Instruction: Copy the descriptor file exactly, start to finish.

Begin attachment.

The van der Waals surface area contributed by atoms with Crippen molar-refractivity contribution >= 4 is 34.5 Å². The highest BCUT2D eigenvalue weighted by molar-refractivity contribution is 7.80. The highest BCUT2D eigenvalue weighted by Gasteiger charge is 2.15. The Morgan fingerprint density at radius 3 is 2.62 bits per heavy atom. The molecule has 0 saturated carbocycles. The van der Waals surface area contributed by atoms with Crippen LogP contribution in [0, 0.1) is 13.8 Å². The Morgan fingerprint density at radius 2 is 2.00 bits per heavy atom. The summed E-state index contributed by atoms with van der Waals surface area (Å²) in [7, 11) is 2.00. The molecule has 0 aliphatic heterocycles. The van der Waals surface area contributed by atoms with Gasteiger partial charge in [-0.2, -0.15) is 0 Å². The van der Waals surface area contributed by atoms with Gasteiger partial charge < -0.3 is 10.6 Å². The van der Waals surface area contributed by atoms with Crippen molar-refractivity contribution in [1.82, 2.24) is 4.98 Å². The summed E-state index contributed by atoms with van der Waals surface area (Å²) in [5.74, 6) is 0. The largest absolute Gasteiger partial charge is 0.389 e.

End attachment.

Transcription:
The van der Waals surface area contributed by atoms with Crippen molar-refractivity contribution >= 4 is 34.5 Å². The highest BCUT2D eigenvalue weighted by molar-refractivity contribution is 7.80. The highest BCUT2D eigenvalue weighted by Gasteiger charge is 2.15. The Morgan fingerprint density at radius 3 is 2.62 bits per heavy atom. The molecule has 0 saturated carbocycles. The van der Waals surface area contributed by atoms with Crippen LogP contribution in [0, 0.1) is 13.8 Å². The Morgan fingerprint density at radius 2 is 2.00 bits per heavy atom. The summed E-state index contributed by atoms with van der Waals surface area (Å²) in [7, 11) is 2.00. The molecule has 0 aliphatic heterocycles. The van der Waals surface area contributed by atoms with Gasteiger partial charge in [-0.2, -0.15) is 0 Å². The van der Waals surface area contributed by atoms with Gasteiger partial charge < -0.3 is 10.6 Å². The van der Waals surface area contributed by atoms with Crippen molar-refractivity contribution in [1.82, 2.24) is 4.98 Å². The summed E-state index contributed by atoms with van der Waals surface area (Å²) in [5.74, 6) is 0. The largest absolute Gasteiger partial charge is 0.389 e.